Fungus Gnat

Fungus Gnat

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Common names:  Fungus Gnat, Darkwinged Gnat, Mushroom Fly

Scientific name:  Bradysia coprophila, family Sciaridae and Mycetophilidae

Region:  North America and Europe.

Life cycle:  They reproduce in moist, shaded soil areas with high decaying organic matter such as leaf litter. The life cycle is about four weeks, with nonstop reproduction indoors, in greenhouses or in gardens where warm temperatures and wet conditions exist. Broods overlap, with all stages present during the breeding season. Larvae not only feed on fungi and decaying organic matter, but on living plant tissue, particularly root hairs and small feeder roots.

fungus gnat life cycle

Life cycle of the Fungus Gnat
Credit: University of Massachusetts Amherst

Physical Description: Larvae are legless, thread-like, white, shiny blackheaded, up to 1/4 inch (5.5 mm) long and transparent so. Pupae appear in silk-like cocoons in the soil. Adult are small about 1/8 to 1/10 inch (2.5 mm) long, grayish to black, slender, mosquito-like, and delicate with long legs, antennae and one pair of wings.

The adults are poor fliers, but are important pollinators, and help spread mushroom spores, and live 7 to 10 days and lay their eggs on moist soil surface. Females lay up to 100 to 300 eggs in batches of 2 to 30 each in decaying organic matter. Eggs hatch in 4 to 6 days; larvae feed for 12 to 14 days. The pupal stage is about 5 to 6 days. There are many overlapping generations throughout the year.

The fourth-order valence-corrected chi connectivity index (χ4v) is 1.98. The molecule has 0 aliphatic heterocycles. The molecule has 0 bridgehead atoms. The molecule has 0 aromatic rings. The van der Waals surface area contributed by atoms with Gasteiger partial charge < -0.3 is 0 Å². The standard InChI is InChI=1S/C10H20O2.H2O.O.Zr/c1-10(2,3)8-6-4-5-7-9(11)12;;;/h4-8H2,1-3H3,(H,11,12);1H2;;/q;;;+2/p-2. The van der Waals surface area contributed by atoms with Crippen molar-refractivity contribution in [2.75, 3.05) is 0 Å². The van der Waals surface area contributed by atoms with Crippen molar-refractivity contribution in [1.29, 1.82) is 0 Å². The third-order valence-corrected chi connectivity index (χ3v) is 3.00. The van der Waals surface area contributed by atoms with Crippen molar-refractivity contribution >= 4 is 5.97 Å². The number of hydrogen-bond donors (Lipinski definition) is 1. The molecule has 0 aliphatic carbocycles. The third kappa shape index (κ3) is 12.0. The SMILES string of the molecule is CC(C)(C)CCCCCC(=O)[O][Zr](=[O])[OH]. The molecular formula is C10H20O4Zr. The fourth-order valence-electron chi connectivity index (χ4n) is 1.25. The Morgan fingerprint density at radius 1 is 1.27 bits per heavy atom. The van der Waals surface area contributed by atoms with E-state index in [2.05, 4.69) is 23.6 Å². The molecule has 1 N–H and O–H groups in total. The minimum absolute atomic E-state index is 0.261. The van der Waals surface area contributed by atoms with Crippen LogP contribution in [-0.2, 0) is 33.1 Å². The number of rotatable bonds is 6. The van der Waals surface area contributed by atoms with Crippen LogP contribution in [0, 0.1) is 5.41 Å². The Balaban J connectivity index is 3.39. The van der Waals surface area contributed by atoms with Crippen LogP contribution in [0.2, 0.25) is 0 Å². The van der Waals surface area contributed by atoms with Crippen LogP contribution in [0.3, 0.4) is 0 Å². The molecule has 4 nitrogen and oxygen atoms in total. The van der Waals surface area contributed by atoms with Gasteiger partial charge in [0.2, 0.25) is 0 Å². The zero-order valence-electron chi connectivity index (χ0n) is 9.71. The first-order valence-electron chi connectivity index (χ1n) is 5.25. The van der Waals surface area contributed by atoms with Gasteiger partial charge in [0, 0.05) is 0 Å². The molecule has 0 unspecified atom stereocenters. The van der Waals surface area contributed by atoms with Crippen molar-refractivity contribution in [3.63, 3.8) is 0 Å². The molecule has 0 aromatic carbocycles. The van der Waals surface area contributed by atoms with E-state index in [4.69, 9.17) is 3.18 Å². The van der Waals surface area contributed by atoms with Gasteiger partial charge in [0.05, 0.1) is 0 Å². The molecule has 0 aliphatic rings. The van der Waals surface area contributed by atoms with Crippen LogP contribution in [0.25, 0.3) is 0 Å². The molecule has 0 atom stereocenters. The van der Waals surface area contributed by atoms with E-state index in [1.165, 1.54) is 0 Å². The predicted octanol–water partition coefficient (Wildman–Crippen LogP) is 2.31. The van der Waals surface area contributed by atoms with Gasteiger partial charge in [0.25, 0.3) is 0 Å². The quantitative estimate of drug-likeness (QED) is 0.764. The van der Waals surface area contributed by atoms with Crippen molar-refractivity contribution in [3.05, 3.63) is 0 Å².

Feeding characteristics:These insects aren't normally a problem in the garden unless found in large numbers and the conditions are continuously warm and moist. The larvae feed on the roots of bedding plants, African violets, carnations, cyclamens, geraniums, poinsettias, and foliage plants. Fungus Gnats also aid in the decomposition of organic matter. This is great for compost.

Plant damage symptoms appear as unexpected wilting, low vigor, poor growth, leaves yellowing and defoliation.

In houseplants, the presence of Fungus Gnats may indicate over watering. They may be feeding on roots that have sat in drain water too long and are rotting or may be attracted to fungus growing in saturated top soil. Drain excess water from the plants drain-pan and allow the soil to dry will eradicate them. They are harmless animals and healthy plants.

Controls:  First, prevention should be your goal, and this is to avoid over watering, especially in high organic soils.

Adult Gnats are easily killed with pyrethrum and soap sprays.

They can be controlled by the Predatory mite, Hypoaspis miles. The H. miles, is a voracious predator of mites and insects that spend most part of their life cycle in the soil, including Gnat larvae and pupae of thrips.  Once introduced, H. miles usually can reproduce and establish.

Other biological controls are re Ladybeetles, Green Lacewing, Minute Pirate Bug, Beneficial Nematodes , and Bacillus thuringiensis var. israelensis.


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